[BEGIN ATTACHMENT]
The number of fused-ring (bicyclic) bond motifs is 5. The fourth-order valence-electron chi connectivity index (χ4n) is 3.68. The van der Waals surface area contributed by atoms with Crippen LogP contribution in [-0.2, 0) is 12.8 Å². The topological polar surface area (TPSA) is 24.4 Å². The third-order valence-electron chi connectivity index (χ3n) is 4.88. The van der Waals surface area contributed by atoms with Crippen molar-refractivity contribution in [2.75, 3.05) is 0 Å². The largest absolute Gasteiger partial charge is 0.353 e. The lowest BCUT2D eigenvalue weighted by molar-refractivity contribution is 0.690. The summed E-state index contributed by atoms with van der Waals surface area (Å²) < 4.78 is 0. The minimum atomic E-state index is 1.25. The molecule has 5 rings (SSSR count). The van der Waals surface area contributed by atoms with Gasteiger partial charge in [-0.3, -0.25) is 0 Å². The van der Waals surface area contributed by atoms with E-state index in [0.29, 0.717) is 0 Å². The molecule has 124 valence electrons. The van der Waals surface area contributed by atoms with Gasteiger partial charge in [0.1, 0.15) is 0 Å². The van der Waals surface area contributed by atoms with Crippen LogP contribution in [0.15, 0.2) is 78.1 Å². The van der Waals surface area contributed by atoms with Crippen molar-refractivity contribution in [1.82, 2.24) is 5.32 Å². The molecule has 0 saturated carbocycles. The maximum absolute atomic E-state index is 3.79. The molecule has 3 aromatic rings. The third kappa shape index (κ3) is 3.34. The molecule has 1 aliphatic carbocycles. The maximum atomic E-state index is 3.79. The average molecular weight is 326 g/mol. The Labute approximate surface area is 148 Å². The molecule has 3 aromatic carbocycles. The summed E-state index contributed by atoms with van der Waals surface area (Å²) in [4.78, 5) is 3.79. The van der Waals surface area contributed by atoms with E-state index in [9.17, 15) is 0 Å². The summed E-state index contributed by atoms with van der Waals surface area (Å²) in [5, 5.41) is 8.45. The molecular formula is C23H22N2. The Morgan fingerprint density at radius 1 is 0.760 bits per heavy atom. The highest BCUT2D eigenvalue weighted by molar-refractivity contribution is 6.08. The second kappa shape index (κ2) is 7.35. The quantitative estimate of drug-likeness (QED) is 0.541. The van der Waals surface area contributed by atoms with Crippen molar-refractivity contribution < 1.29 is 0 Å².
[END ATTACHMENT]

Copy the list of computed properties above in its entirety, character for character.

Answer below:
The number of fused-ring (bicyclic) bond motifs is 5. The fourth-order valence-electron chi connectivity index (χ4n) is 3.68. The van der Waals surface area contributed by atoms with Crippen LogP contribution in [-0.2, 0) is 12.8 Å². The topological polar surface area (TPSA) is 24.4 Å². The third-order valence-electron chi connectivity index (χ3n) is 4.88. The van der Waals surface area contributed by atoms with Crippen molar-refractivity contribution in [2.75, 3.05) is 0 Å². The largest absolute Gasteiger partial charge is 0.353 e. The lowest BCUT2D eigenvalue weighted by molar-refractivity contribution is 0.690. The summed E-state index contributed by atoms with van der Waals surface area (Å²) < 4.78 is 0. The minimum atomic E-state index is 1.25. The molecule has 5 rings (SSSR count). The van der Waals surface area contributed by atoms with Gasteiger partial charge in [-0.3, -0.25) is 0 Å². The van der Waals surface area contributed by atoms with E-state index in [0.29, 0.717) is 0 Å². The molecule has 124 valence electrons. The van der Waals surface area contributed by atoms with Gasteiger partial charge in [0.1, 0.15) is 0 Å². The van der Waals surface area contributed by atoms with Crippen LogP contribution in [0.15, 0.2) is 78.1 Å². The van der Waals surface area contributed by atoms with Crippen molar-refractivity contribution in [1.82, 2.24) is 5.32 Å². The molecule has 0 saturated carbocycles. The maximum absolute atomic E-state index is 3.79. The molecule has 3 aromatic rings. The third kappa shape index (κ3) is 3.34. The molecule has 1 aliphatic carbocycles. The maximum atomic E-state index is 3.79. The average molecular weight is 326 g/mol. The Labute approximate surface area is 148 Å². The molecule has 3 aromatic carbocycles. The summed E-state index contributed by atoms with van der Waals surface area (Å²) in [4.78, 5) is 3.79. The van der Waals surface area contributed by atoms with E-state index in [9.17, 15) is 0 Å². The summed E-state index contributed by atoms with van der Waals surface area (Å²) in [5, 5.41) is 8.45. The molecular formula is C23H22N2. The Morgan fingerprint density at radius 1 is 0.760 bits per heavy atom. The highest BCUT2D eigenvalue weighted by molar-refractivity contribution is 6.08. The second kappa shape index (κ2) is 7.35. The quantitative estimate of drug-likeness (QED) is 0.541. The van der Waals surface area contributed by atoms with Crippen molar-refractivity contribution < 1.29 is 0 Å².